World by Bike: Lake Huron to Chicago - New Challenges
October 3rd - October 9th
Successfully through US immigration, off the Blue Water Bridge and back on street level, I paused, realising the expanse in front of me. There were over 2100 miles already behind me, but 2500 to get down to Los Angeles - the next major milestone on the journey having ticked off Madrid, Lisbon, and London (ON). I don't care who you are, 2500 miles is a long way. Meanwhile, the gusty wind, a strong southerly push-back as I headed south, was a complete switch from the north westerly wind I'd had whilst heading west in Canada. The changing wind, twinned with the long straight roads and lack of a major milestone for the next 6 weeks, weren't doing much for my morale.
Looking on the positive side though, the roads did make for easy navigation, and I'd only arranged to do a shorter 60 mile ride on my first day back in the States. I followed 30 mile road south, then 26 mile road west then arrived a friend's place on the outskirts of Detroit, having heeded advice to avoid Detroit lest I get shot. Seemed like reasonable advice to me. I had a great evening hanging out with Austin and his roommate as they showed me a little of the Rochester Hills, and showed me the first Harry Potter movie where they dub out 'Philosopher's' Stone for 'Sorcerer's'. It’s very unpleasant to watch J.K. Rowling's work be butchered like that. Austin, who'd I'd met on a London-to-Paris-in-24-hours sportive ride back in 2015, was incredibly generous, and it was great to see a little of his life in Michigan, having mainly stayed in contact just through observing his monstrous triathlon workouts on Strava and Instagram. I appreciate the hospitality, mate. Hopefully, once I'm done with this trip, we'll see each other again in a few years at the Hawaii Ironman World Championships - he's given me some good Ironman triathlon motivation for when I'm back, although I'm not sure I should be planning post-trip activities already.
The next day was a similarly short day to Ann Arbor, Michigan, home of the University of Michigan and the Big House stadium. It's crazy how big university level sports are here. The stadium is the largest in the Western Hemisphere at 114,000 seats. It's a sell-out crowd almost every week, and cheapest tickets are around $100. From 40 miles out of Ann Arbor people are wearing the college apparel and showing their support for the team. Ann Arbor itself was alive with music from the college band and dance troupes getting ready for the big game at the weekend. We have nothing like that at university in the UK. Our largest event is probably varsity sports, and the biggest game is probably the rugby where a majority of the crowd are just watching whilst they kill time waiting for the field to become available so they can play their football or lacrosse match. When discussing the stark contrast in pride, passion and community spirit about non-professional sports teams, one Michiganite (?) asked me why students even bother playing sport if no-one goes to watch. Even high schools regularly get a thousand people at their basketball games, apparently, using school cheer squads, and school bands to add to the production value of the games. It's wonderfully refreshing to see people that proud of something and collectively invested in something, irrespective of whether you think watching 16 year-olds run around a gym is a waste of time, or you think it's too much pressure on young people. I think it's brilliant. That being said I'd definitely struggle to stay as energised about it as people do here, or get through a game without ripping on the team by making sarcastic comments. That's cultural differences for you though, I guess. Plus, dry humour is much easier that being super-hyped 24/7 so I'm not sure I'd find it easy to be American.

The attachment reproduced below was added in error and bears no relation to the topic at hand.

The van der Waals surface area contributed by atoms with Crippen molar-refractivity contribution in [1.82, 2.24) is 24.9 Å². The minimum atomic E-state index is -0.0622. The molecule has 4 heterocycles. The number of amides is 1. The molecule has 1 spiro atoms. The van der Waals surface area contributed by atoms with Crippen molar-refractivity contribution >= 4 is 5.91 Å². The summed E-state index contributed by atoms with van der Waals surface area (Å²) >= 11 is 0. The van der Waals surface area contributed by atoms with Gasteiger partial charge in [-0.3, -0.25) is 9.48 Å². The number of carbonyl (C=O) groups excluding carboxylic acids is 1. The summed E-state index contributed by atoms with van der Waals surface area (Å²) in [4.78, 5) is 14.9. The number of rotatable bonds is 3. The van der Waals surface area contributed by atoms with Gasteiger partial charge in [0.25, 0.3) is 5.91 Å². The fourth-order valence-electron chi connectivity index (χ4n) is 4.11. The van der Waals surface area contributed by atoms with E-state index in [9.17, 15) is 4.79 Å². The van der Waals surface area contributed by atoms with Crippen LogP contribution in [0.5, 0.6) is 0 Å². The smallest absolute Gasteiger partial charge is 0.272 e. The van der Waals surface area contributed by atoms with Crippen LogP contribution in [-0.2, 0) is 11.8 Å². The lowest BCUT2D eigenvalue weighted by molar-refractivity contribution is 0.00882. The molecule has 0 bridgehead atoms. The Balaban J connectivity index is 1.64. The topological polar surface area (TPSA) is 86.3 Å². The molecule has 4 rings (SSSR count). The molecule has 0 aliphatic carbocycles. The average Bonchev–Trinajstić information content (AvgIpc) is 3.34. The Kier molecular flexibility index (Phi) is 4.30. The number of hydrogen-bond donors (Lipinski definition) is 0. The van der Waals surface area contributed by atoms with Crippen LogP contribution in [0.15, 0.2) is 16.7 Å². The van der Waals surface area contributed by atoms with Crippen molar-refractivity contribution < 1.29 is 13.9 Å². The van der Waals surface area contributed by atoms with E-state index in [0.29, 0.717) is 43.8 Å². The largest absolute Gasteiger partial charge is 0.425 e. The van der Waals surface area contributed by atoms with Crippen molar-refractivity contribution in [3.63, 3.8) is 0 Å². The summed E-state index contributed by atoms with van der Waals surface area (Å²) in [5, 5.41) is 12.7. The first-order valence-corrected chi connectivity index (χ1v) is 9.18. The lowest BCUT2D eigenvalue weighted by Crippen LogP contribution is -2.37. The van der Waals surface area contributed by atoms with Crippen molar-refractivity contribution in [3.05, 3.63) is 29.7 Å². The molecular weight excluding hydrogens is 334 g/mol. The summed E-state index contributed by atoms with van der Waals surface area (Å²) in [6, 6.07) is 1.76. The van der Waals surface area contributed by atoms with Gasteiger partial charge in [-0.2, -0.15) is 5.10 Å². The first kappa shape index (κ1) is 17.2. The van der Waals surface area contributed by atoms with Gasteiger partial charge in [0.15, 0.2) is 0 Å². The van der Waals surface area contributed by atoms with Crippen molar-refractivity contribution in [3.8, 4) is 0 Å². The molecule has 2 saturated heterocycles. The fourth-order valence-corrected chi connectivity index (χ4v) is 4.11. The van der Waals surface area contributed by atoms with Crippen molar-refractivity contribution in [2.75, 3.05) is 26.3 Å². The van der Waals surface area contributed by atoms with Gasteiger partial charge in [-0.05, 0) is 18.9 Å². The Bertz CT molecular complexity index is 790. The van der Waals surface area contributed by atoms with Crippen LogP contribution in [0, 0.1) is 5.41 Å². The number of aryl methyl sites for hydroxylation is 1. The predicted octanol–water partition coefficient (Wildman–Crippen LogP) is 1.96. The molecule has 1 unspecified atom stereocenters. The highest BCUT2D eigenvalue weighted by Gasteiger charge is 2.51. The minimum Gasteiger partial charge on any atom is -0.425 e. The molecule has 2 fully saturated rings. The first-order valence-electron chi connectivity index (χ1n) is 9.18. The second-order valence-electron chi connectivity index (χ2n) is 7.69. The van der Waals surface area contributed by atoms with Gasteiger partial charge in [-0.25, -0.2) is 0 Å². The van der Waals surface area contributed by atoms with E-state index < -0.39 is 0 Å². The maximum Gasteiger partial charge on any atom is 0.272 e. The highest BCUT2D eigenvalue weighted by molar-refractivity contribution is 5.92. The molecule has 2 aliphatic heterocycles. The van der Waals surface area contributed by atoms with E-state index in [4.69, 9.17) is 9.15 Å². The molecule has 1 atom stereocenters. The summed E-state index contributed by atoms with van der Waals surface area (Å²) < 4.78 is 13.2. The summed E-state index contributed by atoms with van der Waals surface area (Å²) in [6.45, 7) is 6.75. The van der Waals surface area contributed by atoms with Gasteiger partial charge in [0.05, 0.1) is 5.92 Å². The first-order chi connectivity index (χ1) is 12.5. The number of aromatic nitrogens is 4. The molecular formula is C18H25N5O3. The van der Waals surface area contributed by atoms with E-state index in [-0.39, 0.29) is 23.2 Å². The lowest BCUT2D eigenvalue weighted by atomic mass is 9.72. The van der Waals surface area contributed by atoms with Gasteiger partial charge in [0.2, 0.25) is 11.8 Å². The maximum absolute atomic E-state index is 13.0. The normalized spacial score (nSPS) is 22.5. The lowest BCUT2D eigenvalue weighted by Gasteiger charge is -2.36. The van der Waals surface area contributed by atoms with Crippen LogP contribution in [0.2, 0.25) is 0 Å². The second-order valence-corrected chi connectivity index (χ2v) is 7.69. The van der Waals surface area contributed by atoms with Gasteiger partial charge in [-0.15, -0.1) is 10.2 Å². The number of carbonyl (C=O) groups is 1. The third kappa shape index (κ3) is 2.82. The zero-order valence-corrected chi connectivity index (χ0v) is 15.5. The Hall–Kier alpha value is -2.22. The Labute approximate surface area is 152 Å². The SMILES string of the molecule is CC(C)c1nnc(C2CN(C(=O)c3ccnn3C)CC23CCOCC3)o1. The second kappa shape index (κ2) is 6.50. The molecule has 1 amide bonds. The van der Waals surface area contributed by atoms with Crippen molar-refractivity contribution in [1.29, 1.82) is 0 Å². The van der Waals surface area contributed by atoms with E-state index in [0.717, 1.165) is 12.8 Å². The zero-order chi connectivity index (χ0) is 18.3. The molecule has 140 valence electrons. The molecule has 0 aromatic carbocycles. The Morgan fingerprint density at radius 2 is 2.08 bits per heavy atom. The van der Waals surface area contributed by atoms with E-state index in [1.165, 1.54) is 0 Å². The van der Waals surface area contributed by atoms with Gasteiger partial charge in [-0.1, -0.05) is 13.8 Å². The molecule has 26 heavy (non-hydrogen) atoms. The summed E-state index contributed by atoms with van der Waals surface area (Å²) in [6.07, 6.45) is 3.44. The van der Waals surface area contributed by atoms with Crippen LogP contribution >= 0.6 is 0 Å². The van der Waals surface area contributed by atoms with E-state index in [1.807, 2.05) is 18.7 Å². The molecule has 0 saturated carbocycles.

The best part of Ann Arbor though was getting to spend a little time with a young woman I'd met on a couch-surfing website (Warmshowers.org). She'd recently completed an Alaska to Florida, 8 month bike trip with her sister-in-law. It's not my story to tell, but their motivation for the trip and some of the stories were truly inspiring - I probably have said that too frequently on this trip, but it was a privilege to get a little glimpse of the adventure. She showed me around her workplace at Google - it's just like the movie The Internship with Vince Vaughan and Owen Wilson, great movie - gave me food, and gave me route advice, including a recommendation to head to Austin, Texas should I get the chance (funny how that worked out - see next blog entry). She really seemed like someone living the adventure, rather than just working for work's sake, forever longing to be elsewhere. I could be way off, but it was cool to meet someone around my age who at least appeared to be living that way, even if our encounter was brief.
From Ann Arbor I decided to head west towards Chicago to avoid storms brewing in Indianapolis to the south. I cut through empty farmland to Kalamazoo - yes, it's an actual place - through Indiana and an unnerving night in a forest cabin, all the way to Lake Michigan, avoiding the industrial slum towns in the wake of steel plant closures, then round up to Chicago.
These few days around Lake Michigan were an interesting episode in the series that is this ride across the States. You may already be aware that for most of my accommodation I'm trying to use couch-surfing networks or bike-touring networks to find accommodation and so far I'd been pretty successful with it. Part of this adventure is meeting new people, gaining perspective, and on a deeper level for me, testing my faith in Providence, with a capital P. The few days leading to Chicago really tested that faith, as I'd had the worst response rate to messages asking for accommodation, and I didn’t like the idea of camping as the weather had been less than ideal - very cold and wet to be honest. For example, in my first night in Indiana, I hadn't had a response from around 10 different people I'd contacted, and those that had responded said they were out of town. The only positive response I'd had was from a couple who had said that despite them being away, I could use their cabin located in some woods about 100 yards behind their house. It was a generous offer, but I can't say I was perfectly comfortable sleeping in a cabin with spiders I couldn't identify as poisonous or not, and the sound of howling coyotes in the dark woods, with no lights and just a Swiss-army knife to defend myself. I eventually got a little sleep, thinking back to Bear Grylls Born Survivor episodes to try and remember anything about dealing with wild animals, but could only gleam from memory unhelpful information, and I didn't think drinking my own piss would deter hungry predators.